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Raj remains get Delhi makeover

More than half the work in the multi-crore,ambitious project to give Coronation Park a makeover is complete.

Written by Aditi Vatsa | New Delhi |
September 27, 2012 12:40:42 am

More than half the work in the multi-crore,ambitious project to give Coronation Park a makeover is complete. The site,in North Delhi’s Burari area,is where King George V announced the shifting of imperial India’s capital from Calcutta to Delhi in December 1911.

Spread over 56 acres adjacent to a forest,the park has been teeming with construction workers,stone-carvers,artisans and heavy machinery ever since the Delhi Development Authority (DDA) and the Indian National Trust for Art and Cultural Heritage (INTACH) took up the project in 2011 to give this historical site a modern makeover.

Cleared in 2009 with an initial budget of Rs 20 crore,the redevelopment plan includes intricately built “chhatris” at specific places,statues of historical figures,a heritage interpretation centre,a restaurant,a flagpost,an amphitheatre and a lake. Besides,landscaping will add to the aesthetics.

Chhatris are dome-shaped canopies widely used in palaces and forts. These were originally attributed to Rajasthani architecture and later adapted as a standard feature in Mughal architecture.

Red and white sandstone and marble have been brought from Rajasthan and Agra for the chattris,walls around the statues and the meandering footpaths.

The park will have two entry points,one of which will be reserved for VIPs.

The path from the VIP gate will have the flagpost and the amphitheatre to its right. Leading to an obelisk at the centre,this pathway will be flanked by four chattris on each side.

The entrance for the masses will be close to an heritage interpretation centre.

“Almost 90 per cent of work on the pathway is complete. A small portion of the forest was cleared to build a jungle trail. A rose garden is coming up near the heritage interpretation centre. Craftsmen are working on the walls around the statues. These will be engraved with information on the history of the place,” an official said.

The park has the tallest statue of King George V on a pedestal. It was brought to the site in 1960 from its earlier location at India Gate. “Conservation of the statue is being done by INTACH,” the official said.

A highlight of the park will be the heritage interpretation centre,which is essentially a museum. Siddhartha Chatterjee,consultant at INTACH,said the centre will showcase the key moments of the past 150 years in the area around Kingsway Camp,apart from providing information and anecdotes on the Coronation Durbar of 1911.

“Events from the past will be viewed through the perspective of India in,say,2012. This will reflect our diverse past and heritage,including the present-day legacies. We intend to provide an opportunity to the people to recognise and think about the many influences that have come to shape Delhi and our lives,” he said.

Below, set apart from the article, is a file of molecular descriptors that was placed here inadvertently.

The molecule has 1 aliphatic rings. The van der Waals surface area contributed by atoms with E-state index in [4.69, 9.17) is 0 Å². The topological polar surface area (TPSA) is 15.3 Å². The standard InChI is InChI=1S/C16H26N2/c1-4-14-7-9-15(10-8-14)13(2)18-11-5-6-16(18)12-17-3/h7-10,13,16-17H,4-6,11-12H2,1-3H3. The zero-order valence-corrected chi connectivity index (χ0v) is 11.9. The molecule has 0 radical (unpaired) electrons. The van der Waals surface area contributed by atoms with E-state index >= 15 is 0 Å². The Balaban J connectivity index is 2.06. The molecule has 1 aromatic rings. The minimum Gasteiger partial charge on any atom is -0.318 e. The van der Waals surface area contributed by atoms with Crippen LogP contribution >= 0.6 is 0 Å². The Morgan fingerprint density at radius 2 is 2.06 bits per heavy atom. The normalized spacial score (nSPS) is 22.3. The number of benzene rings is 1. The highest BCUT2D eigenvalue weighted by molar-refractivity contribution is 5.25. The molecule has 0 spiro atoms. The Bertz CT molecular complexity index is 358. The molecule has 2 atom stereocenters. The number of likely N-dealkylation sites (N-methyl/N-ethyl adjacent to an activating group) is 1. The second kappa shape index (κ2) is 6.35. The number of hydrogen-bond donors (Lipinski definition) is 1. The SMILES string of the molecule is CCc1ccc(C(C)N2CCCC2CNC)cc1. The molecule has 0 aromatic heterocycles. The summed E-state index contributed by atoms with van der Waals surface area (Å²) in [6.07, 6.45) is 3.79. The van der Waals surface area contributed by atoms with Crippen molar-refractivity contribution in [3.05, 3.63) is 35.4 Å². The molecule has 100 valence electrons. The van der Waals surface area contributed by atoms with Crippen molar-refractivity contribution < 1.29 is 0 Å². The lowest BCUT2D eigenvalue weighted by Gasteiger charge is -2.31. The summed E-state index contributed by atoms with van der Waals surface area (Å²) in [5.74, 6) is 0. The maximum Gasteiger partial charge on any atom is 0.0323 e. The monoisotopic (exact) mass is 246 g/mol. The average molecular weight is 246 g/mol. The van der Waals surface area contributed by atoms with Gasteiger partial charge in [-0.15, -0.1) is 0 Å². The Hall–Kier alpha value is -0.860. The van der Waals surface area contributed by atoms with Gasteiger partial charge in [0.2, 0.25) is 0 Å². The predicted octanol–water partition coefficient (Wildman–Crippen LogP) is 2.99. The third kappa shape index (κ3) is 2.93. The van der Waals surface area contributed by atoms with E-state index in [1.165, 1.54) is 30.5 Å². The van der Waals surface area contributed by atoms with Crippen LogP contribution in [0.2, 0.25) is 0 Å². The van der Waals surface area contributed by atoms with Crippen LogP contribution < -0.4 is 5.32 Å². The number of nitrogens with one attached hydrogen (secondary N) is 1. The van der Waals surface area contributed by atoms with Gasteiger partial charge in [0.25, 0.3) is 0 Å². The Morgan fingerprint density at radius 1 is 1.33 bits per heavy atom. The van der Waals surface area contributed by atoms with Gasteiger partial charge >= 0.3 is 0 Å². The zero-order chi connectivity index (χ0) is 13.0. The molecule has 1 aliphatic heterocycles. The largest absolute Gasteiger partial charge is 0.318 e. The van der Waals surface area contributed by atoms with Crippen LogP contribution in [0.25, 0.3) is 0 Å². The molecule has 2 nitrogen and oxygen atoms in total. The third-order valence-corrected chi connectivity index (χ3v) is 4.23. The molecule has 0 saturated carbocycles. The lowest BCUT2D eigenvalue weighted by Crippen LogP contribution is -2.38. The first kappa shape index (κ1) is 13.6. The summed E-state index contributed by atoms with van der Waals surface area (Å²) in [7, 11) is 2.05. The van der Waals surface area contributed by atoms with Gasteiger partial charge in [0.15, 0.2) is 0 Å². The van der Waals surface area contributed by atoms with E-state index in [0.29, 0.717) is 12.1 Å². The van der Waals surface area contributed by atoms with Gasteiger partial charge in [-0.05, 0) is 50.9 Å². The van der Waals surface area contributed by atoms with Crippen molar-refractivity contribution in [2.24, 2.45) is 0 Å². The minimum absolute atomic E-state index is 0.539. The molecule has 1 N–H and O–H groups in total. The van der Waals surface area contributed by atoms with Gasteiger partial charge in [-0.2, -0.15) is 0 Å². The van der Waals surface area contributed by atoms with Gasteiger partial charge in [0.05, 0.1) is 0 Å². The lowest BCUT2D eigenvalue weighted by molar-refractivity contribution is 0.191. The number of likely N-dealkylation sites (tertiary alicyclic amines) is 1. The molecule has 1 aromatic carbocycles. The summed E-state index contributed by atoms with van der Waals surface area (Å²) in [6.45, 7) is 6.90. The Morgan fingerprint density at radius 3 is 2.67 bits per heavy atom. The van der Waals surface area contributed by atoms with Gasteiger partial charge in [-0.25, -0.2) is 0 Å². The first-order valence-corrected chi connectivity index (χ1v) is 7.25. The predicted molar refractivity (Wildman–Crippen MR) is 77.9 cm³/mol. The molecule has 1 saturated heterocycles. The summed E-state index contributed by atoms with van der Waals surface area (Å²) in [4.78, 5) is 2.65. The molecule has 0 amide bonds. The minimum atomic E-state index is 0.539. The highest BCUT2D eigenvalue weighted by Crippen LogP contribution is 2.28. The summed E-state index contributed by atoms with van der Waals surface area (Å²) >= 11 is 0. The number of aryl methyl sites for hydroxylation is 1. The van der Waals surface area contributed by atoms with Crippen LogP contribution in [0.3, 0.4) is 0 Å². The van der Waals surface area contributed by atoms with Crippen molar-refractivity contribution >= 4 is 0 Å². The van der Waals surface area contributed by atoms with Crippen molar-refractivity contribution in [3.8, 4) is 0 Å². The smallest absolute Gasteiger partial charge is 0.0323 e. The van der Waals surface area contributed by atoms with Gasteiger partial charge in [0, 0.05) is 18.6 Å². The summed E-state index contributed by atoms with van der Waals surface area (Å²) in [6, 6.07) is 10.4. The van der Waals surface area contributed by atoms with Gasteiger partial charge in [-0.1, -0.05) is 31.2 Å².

Tracing the growth of the city,the exhibition at the centre will cover events since the 1857 Mutiny,the three imperial durbars held at the park,the building of New Delhi,post-Partition history and the changing ecology of North Delhi and the Ridge.

Developments during Mughal-era Delhi will also be part of the exhibition.

All these events will be linked to the larger story of colonialism,nationalism,Independence and the aftermath,Chatterjee said.

Visual material is collected in the form of government accounts,records,maps,archival photographs and illustrations,quotations from historical accounts and reports,newspapers and journals published in Hindi,English and Urdu to showcase the city’s rollercoaster ride through history.

Though work hasn’t stopped ever since “the first bunch of workers moved in with tools in hand”,officials said small,niggling problems have delayed the project. It has already overshot its deadline of March this year and could,probably,run beyond the revised December date.

Officials at the site said the low-lying parkland was flooded with rainwater in the monsoon. “As a result,pumping out water has taken more time than digging and putting pipes to build an underground water-disposal system. To deal with the flooding,four water tanks had to be constructed in the park. Around 75 per cent of the underground drainage system is ready and the remaining,weather permitting,will be completed soon,” an official said.

This is good news for the ground crew doing the landscaping at the site.

But,the official said the floodwater — pumped out and stored — cannot be used on the plants because of high salinity. “Water for the gardens will come from the Delhi Jal Board’s treatment plant located nearby,” he said.

Slice Of History

King George V announced the shifting of imperial India’s capital from Calcutta to Delhi in December 1911 at this site in Burari,North Delhi

3 coronation durbars — 1877,1903 and 1911 — held

A plaque at the gate proclaims:

“This memorial was erected to commemorate the Coronation Durbar of King George V and Queen Mary held in December 1911. On this occasion the King announced the transfer of the capital of British India from Calcutta to Delhi.”

What to look for

30-metre-long iron flagpost,towering above the 20-metre obelisk

Chhatris,or dome-shaped canopies with intricate Mughal jaali work or fine trellis work,at specific places

Statues of King George V and historical figures. The 49-foot marble statue of King George V,designed by Sir Edwin Lutyens,is opposite to the obelisk commemorating the durbar. This statue was at India Gate until 1960

A heritage interpretation centre or museum that will take people on a trip down Delhi’s history

A lake and landscaped gardens

An amphitheatre

A restaurant

A jungle trail

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